[TSTIL] newnode.py

[ This is a part of "The Software That I Love", a series of posts about Software that I created or had a small part in ]

2011 - newnode.py

At Utrecht University I had done a dual BSc. degree in Computer Science and Cognitive Artificial Intelligence. Most if it was technical but I had done plenty of courses in the humanities as well. Some psychology, history of philosophy and Arabic. I was also lucky enough to have joined a book club where we read the classics. I made great friends there. One of them invited me to an honours program in Rhetoric in Amsterdam. That class had about 30 students, and Alexander Klöpping was one of them. I remember that he flew to NYC to get the first iPad and then talked about it on national television in "De Wereld Draait Door". He was in a very different world from all the other students and it was really cool to see. 

When I started working life I knew I was going to miss the humanities. I registered for an evening program for a BA in English Language & Culture at Leiden University, My first job was with my dad, and it didn't really work out. It was just me and him and I struggled with motivation or even to get out of bed. People in my English classes saw I wasn't happy. Being slightly alcoholic, I joined a gang that went out to a bar every Thursday after class. Annemarie, Maryssa and prof. Liebregts were there most of the time and we had lots of fun.

One of the assignments for class was to write a job application in English. Annemarie wasn't happy in her job either and had met Derek, the CEO at this tech startup at a party of a friend. He was hiring sales people. She decided to write an actual application and got hired. Within a couple of weeks she told me that they were looking for developers too. It sounded cool and she introduced me to Johan, the CTO. After an email exchange I visited the old Mendix office on the Westzeedijk. I didn't realize it at the time, but actually Johan had only taken over the role from Roald a few months before. I think I was one of the first hires he did as CTO. Working at Mendix was an experience for which I will be forever grateful to everyone there, and a special mention to Annemarie for suggesting it to me. I ended up staying close to 7 years in various positions.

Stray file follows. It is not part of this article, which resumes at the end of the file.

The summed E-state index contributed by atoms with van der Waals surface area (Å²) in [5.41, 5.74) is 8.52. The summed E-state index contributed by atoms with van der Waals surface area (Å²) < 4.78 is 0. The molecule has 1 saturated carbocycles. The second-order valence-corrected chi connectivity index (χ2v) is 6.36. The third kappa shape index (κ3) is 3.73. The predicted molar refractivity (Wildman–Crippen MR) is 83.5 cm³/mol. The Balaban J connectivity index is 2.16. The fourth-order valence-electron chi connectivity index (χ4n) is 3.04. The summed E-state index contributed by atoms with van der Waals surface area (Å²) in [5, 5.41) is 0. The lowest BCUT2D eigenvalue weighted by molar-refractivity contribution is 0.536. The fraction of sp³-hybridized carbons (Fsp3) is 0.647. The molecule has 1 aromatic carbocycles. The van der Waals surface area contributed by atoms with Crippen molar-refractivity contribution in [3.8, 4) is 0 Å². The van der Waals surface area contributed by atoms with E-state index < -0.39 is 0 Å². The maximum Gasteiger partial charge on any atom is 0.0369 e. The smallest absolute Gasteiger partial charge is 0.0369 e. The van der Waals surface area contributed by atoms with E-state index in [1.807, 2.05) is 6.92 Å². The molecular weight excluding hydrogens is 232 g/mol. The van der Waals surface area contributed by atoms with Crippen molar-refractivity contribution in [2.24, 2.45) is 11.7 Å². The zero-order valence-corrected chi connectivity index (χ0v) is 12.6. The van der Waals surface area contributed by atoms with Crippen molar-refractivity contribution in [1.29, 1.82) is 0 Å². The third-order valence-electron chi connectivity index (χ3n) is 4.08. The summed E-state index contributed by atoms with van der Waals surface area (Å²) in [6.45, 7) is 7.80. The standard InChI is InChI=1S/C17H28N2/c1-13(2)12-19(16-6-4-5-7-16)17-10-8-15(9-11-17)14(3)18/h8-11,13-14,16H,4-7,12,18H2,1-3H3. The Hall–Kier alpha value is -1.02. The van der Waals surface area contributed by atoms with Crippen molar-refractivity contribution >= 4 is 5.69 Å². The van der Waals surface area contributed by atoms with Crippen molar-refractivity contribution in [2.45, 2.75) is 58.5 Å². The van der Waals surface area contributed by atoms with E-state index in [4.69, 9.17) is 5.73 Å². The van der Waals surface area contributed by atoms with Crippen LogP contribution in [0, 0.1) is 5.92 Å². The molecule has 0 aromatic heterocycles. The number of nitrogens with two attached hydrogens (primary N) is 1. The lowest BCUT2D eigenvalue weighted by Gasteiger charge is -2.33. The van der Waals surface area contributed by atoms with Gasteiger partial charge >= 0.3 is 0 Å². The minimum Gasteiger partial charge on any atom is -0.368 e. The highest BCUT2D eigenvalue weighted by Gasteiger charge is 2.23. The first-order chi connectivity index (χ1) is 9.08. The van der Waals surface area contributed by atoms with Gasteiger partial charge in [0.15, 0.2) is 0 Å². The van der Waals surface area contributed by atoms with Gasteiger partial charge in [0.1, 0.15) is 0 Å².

Because I was running Ubuntu on my computer, Johan said, "oh Linux, just like the cloud guys. Let's put you in that team." I got hired, but actually I didn't know anything about cloud, servers, or even Linux. I just really didn't like Microsoft and Apple. 

We had two "cloud" teams. One was the SysOps team that was responsible for customer hosting & internal IT. The guys there were extremely good system engineers, and had built a rock-solid hosting operation in two colocation data centers in NL. The CEO didn't like it. By 2011 the cloud was the cool new thing and servers in a data center were obviously not the cloud. You know the old saying: If the CEO says Cloud, you just say "which one". They had looked at AWS and some others and had decided on Linode. It was more affordable and their culture fitted well with the hacker ethos of Hans, the senior systems engineer. 

As the 3-headed SysOps team was already drowning in work, a new team was formed. This was Arjen and Achiel, and later myself. Once I joined, Arjen went back to Runtime, his job in the cloud team was done. Achiel and I had to build the Cloud, while the SysOps team would be maintaining the serious production systems.

I loved working with Achiel, he was so much fun. We had Mario stickers on the wall and were laughing all the time. We had a running joke that we could only use Dutch software to build the cloud: Python, Mendix and vim. He is a great engineer and now PM at CloudFlare, and he taught me so much. But if we're honest we both knew very little about systems and hosting. We were both just regular developers, he senior, I junior. In the cloud team we had to build productions systems and work with a lot of things out of our comfort zone: